Other modular components in Axom provide fundamental capabilities that can be shared across applications. For example, point containment queries, which determine whether a point in space lies inside or outside a region defined by a surface, are important for “shaping” materials onto a simulation mesh. This process is illustrated in Figure 2.

On the left, a red shape is drawn on a gray and white mesh. On the right, a colorful simulation is rendered on a mesh shaped like half of a lozenge.
Figure 2. Axom’s point containment query supports efficient tests of whether points lie inside or outside a region bounded by a closed surface. On the left, an octree hierarchical data structure is constructed around elements in a surface mesh to accelerate spatial point queries. On the right, points on a simulation mesh can be quickly tested whether they lie inside or outside the region bounded by the surface to “shape in” materials on the mesh.

Another example is Axom’s signed distance query that determines the minimum distance from a point to a surface mesh. This is important for computing gradients in immersed boundary applications, for example. The signed distance query is illustrated in Figure 3.

On the left, an image of an airplane is renfered as a green simulation on a mesh. On the right, the tail of the airplane is rendered as a simulation showing distances as colors along the rainbow spectrum.
Figure 3. Axom’s signed distance query is used to define a scalar distance field on a mesh based on an embedded surface. On the left, a bounding volume hierarchy is constructed around a surface mesh to efficiently determine a small subset of candidate surface elements where the minimum distance from a point in space “q” may occur. On the right, points on a simulation mesh are used to construct a scalar signed distance field relative to the surface.

Lastly, Axom’s point location query can be used to determine values of a simulation mesh field at arbitrary points in space. This is a common use case to determine field values at locations associated with “tracer particles” or probes in a simulated experiment. See Figure 4.

blue and purple colors rendered on a mesh; the text under the image says "probing density in a curved quadratic mesh"
Figure 4. Axom’s point location query is used to find field values on a simulation mesh. The query uses a spatial index data structure to quickly find the mesh element containing a given point. Then, a robust iterative solver is used to determine the parametric coordinates of the point in the element, which can then be used to determine the field value at the point.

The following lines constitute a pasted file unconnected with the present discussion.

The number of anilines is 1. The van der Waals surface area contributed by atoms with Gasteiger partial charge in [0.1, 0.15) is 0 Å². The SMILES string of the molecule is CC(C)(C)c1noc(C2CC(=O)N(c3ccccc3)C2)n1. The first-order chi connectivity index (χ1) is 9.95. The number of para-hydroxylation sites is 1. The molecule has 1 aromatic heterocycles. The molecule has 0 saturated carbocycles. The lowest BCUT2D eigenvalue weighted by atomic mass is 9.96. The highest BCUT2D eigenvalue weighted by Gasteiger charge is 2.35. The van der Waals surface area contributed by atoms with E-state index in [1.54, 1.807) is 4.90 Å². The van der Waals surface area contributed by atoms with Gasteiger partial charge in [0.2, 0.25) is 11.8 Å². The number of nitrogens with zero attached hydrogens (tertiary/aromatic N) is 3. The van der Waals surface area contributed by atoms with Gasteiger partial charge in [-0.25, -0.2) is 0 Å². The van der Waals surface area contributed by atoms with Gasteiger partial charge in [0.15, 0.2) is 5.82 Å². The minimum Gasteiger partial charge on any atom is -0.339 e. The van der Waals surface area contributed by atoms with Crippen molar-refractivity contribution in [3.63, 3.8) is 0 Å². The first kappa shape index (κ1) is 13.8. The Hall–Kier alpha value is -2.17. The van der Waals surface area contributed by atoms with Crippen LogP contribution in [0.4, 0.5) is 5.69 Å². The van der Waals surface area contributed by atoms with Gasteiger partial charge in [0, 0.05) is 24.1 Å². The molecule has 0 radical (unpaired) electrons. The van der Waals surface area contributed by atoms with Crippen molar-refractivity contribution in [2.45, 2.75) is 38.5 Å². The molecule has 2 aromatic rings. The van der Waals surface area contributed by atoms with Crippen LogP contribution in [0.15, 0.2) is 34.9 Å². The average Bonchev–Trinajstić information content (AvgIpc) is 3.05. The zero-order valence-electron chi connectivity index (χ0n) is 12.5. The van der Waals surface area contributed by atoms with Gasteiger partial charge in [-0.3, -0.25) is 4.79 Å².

Ongoing Development

The Axom project continually adds new components and capabilities to meet ASC application needs. For example, Axom’s new “Klee” component is being developed to provide general geometry and material specification in order to shape materials onto a simulation mesh. Klee provides volume fractions for each material in a mesh element, for any mesh type supported by the Conduit Mesh Blueprint.

Geometry and material specification are often time-consuming aspects of setting up programmatically important computational simulations. A common use case is that, currently, users must translate geometry and material information from one input format to another to run problems with more than one code. When fully deployed, Klee’s common input format will eliminate the effort needed to translate geometry from one code to another. Figure 5 shows a simple code-agnostic input specification and shaping the material information onto a simulation mesh.

The focus on software sharing and reuse in Axom is rooted in a vision to foster a collaborative computer science ecosystem that broadens the developer base beyond individual, independent WCI application projects. Because Axom is open source, it can be used by applications in the broader HPC community. This approach helps enable LLNL programs to engage researchers, students, and vendors as well as establish a bridge to help deploy innovative research concepts into production applications.

On the left, a yellow donut shape is rendered on a teal background mesh. On the right, a sample code snippet specifying the shape's dimensions, units, and other parameters.
Figure 5. “Shaping” material and geometry data onto a simulation mesh is an important aspect of simulation set up. Axom’s Klee component provides a way to specify and validate geometry and material information in a code-agnostic way. Then other Axom tools, such as Quest, are used to shape the material data onto a mesh.